Fall is the best time to plant trees, too. They will take less water than if they were planted in the spring, and the early start will allow them to grow a healthy root system before their spurt of growth in March or April.
For autumn colors of red, gold or yellow, choose Chinese pistache, gingko, tupelo, scarlet oak, red oak, red maple, crepe myrtle or redbud. Be sure to check the mature height and width of the tree to know if you are planting it where it will have room to grow.
If you haven’t tried planting winter vegetables, this could be your year for a successful winter garden. Vegetables to get in the ground from transplants might include bok choy, broccoli, cabbage, cauliflower, celery, chard, endive, kale and kohlrabi.
Carrots, leaf lettuce, peas, radishes, spinach and turnips are easy to start from seed this month. And garlic cloves in the ground now produce an early-summer harvest.
Plan ahead for colorful spring displays by scattering and planting bulbs for natural-looking, colorful displays. Nurseries should have a good selection from which to choose — anemone, calla, narcissus, freesia, hyacinth, Muscari or Dutch iris — to celebrate spring.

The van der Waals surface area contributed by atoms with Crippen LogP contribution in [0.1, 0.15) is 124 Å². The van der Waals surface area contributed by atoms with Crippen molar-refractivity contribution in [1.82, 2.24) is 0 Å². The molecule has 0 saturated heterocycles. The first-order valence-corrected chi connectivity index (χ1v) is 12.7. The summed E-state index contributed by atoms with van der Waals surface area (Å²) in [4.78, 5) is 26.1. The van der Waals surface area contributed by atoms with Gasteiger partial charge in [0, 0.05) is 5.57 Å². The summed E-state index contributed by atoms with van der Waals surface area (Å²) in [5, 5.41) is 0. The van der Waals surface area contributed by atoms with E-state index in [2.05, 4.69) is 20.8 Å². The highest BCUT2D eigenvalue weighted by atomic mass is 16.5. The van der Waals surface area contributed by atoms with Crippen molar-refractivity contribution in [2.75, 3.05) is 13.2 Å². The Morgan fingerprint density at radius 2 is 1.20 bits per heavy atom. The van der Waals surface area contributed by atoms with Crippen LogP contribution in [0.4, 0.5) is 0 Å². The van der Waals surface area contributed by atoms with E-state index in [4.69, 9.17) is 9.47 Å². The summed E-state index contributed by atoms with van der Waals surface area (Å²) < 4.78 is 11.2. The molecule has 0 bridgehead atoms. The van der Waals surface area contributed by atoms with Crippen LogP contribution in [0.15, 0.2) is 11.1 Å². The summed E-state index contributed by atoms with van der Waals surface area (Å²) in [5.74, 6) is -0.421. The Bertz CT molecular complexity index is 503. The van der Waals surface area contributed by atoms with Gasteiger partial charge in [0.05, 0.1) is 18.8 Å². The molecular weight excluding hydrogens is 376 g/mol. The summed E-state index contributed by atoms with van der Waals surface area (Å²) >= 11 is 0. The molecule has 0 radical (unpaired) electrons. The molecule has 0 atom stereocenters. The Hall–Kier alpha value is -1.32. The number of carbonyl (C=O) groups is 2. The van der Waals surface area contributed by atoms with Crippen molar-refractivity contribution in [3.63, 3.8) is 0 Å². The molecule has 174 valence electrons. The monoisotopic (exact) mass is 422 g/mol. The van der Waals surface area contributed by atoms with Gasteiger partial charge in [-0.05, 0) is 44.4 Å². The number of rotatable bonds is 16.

Tulips are nice, but most hybrids are annuals rather than perennials, which makes them rather expensive.
Wait for the temperature of the soil to fall to 55 degrees — average nighttime temps of 50 degrees or cooler for at least two weeks — to plant bulbs.
Wildflower seeds sown in fall will grow into spring plants that attract butterflies and beneficial insects. Good bets are California poppies, alyssum and larkspur.
Planting now, in the cooler weather, is enjoyable and produces both beauty and edibles during the dreary winter months.
• The Green Thumb is a column by Tracy’s master gardeners. University of California certified master gardeners are available to answer gardening questions from 9 a.m. to noon Tuesdays, Wednesdays and Thursdays at 953-6112 or